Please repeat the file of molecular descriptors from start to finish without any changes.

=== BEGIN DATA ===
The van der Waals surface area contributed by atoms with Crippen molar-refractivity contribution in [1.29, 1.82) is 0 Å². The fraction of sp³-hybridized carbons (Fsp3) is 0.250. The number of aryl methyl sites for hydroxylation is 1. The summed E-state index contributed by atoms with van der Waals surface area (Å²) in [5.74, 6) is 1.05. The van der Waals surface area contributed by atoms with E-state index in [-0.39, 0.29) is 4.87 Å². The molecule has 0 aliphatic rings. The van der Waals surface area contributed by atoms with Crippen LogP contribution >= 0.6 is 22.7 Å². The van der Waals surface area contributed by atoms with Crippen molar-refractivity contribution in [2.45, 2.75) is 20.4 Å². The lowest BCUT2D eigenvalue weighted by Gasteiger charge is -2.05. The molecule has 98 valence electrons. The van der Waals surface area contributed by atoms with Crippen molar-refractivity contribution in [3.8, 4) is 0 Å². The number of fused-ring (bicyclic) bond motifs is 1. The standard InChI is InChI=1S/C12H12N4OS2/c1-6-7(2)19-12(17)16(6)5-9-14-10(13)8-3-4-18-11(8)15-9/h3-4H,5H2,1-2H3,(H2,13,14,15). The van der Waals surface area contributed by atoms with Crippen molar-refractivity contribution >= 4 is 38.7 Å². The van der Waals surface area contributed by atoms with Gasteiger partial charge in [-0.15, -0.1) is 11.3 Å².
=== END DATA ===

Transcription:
The van der Waals surface area contributed by atoms with Crippen molar-refractivity contribution in [1.29, 1.82) is 0 Å². The fraction of sp³-hybridized carbons (Fsp3) is 0.250. The number of aryl methyl sites for hydroxylation is 1. The summed E-state index contributed by atoms with van der Waals surface area (Å²) in [5.74, 6) is 1.05. The van der Waals surface area contributed by atoms with E-state index in [-0.39, 0.29) is 4.87 Å². The molecule has 0 aliphatic rings. The van der Waals surface area contributed by atoms with Crippen LogP contribution >= 0.6 is 22.7 Å². The van der Waals surface area contributed by atoms with Crippen molar-refractivity contribution in [2.45, 2.75) is 20.4 Å². The lowest BCUT2D eigenvalue weighted by Gasteiger charge is -2.05. The molecule has 98 valence electrons. The van der Waals surface area contributed by atoms with Crippen molar-refractivity contribution in [3.8, 4) is 0 Å². The number of fused-ring (bicyclic) bond motifs is 1. The standard InChI is InChI=1S/C12H12N4OS2/c1-6-7(2)19-12(17)16(6)5-9-14-10(13)8-3-4-18-11(8)15-9/h3-4H,5H2,1-2H3,(H2,13,14,15). The van der Waals surface area contributed by atoms with Crippen molar-refractivity contribution >= 4 is 38.7 Å². The van der Waals surface area contributed by atoms with Gasteiger partial charge in [-0.15, -0.1) is 11.3 Å².